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Article citations


Briolant, S., Almeras, L., Belghazi, M., Boucomont-Chapeaublanc, E., Wurtz, N., Fontaine, A., Granjeaud, S., Fusaï, T., Rogier, C. and Pradines, B. (2010) Plasmodium falciparum Proteome Changes in Response to Doxycycline Treatment. Malaria Journal, 9, 141-155.

has been cited by the following article:

  • TITLE: Molecular Docking of Selective Binding Affinity of Sulfonamide Derivatives as Potential Antimalarial Agents Targeting the Glycolytic Enzymes: GAPDH, Aldolase and TPI

    AUTHORS: Neville Forlemu, Porshaye Watkins, Joseph Sloop

    KEYWORDS: Malaria, Glycolytic Enzymes, AutoDock4.2, Dissociation Constant, Triosephosphate Isomerase, Binding Affinity

    JOURNAL NAME: Open Journal of Biophysics, Vol.7 No.1, January 19, 2017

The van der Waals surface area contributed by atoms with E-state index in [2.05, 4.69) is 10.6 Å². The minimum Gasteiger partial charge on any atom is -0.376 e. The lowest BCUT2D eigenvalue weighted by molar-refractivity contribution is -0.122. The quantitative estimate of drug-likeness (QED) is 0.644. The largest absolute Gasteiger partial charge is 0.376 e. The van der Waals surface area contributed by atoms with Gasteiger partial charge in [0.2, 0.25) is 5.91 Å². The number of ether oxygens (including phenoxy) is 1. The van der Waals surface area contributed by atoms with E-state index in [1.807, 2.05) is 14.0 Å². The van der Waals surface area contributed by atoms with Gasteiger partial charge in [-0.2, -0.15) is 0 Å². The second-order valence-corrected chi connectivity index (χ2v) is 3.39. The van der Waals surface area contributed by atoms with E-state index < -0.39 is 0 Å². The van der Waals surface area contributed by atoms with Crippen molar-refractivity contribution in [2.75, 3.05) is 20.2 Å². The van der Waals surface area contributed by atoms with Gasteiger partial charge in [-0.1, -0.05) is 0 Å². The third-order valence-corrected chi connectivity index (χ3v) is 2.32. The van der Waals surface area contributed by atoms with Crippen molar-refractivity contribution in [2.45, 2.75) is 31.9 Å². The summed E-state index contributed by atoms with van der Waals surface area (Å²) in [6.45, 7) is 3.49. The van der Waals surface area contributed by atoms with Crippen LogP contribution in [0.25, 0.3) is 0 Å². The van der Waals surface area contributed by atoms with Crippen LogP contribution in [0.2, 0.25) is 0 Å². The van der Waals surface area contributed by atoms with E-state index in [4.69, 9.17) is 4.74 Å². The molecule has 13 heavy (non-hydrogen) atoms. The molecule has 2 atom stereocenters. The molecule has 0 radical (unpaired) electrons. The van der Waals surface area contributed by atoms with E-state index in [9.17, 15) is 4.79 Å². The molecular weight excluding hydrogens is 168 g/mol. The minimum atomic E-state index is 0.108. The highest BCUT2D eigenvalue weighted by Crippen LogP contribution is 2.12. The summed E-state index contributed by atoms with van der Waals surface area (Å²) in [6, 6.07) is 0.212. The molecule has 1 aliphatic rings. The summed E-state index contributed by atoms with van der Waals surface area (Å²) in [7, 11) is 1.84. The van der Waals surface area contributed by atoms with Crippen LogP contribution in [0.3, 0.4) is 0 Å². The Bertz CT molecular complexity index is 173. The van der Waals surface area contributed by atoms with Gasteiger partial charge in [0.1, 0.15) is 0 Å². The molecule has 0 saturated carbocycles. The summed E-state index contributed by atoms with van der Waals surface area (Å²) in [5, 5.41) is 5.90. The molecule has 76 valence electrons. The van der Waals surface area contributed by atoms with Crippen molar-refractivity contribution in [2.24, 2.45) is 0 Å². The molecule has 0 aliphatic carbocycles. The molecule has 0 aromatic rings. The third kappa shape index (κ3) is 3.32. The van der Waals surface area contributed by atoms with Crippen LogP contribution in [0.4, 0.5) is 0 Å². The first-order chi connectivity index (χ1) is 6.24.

ABSTRACT: The parasite Plasmodium falciparum is responsible for the major world scourge malaria, a disease that affects 3.3 billion people worldwide. The development of new drugs is critical because of the diminished effectiveness of current antimalarial agents mainly due to parasitic resistance, side effects and cost. Molecular docking was used to explore structural motifs responsible for the interactions between triose phosphate isomerase (TPI), glyceraldehyde-3-phosphate dehydrogenase (GAPDH) and aldolase (ALD) from human and Plasmodium cells with 8 novel sufonylamide derivatives. All the ligands modeled, interact with all three enzymes in the micromolar range. The top ligand (sulfaE) shows a 70-fold increase in selective binding to pfTPI compared to hTPI (dissociation constant-KI of 7.83 μM and 0.177 μM for hTPI and pfTPI respectively), on par with antimalarial drug chloroquine.ALD and GAPDH form complexes with similar binding sites, comprising amino acids of similar chemical properties and polarities. Human TPI and pfTPI bind sulfonamide derivatives using two distinct binding sites and residues. Key residues at the dimer interface of pfTPI (VAL44, SER45, TYR48, GLN64, ASN65, VAL78) form a tight pocket with favorable polar contacts. The affinity with TPI is the most specific, stable, and selective suggesting pfTPI is a candidate for development of antimalarial drugs.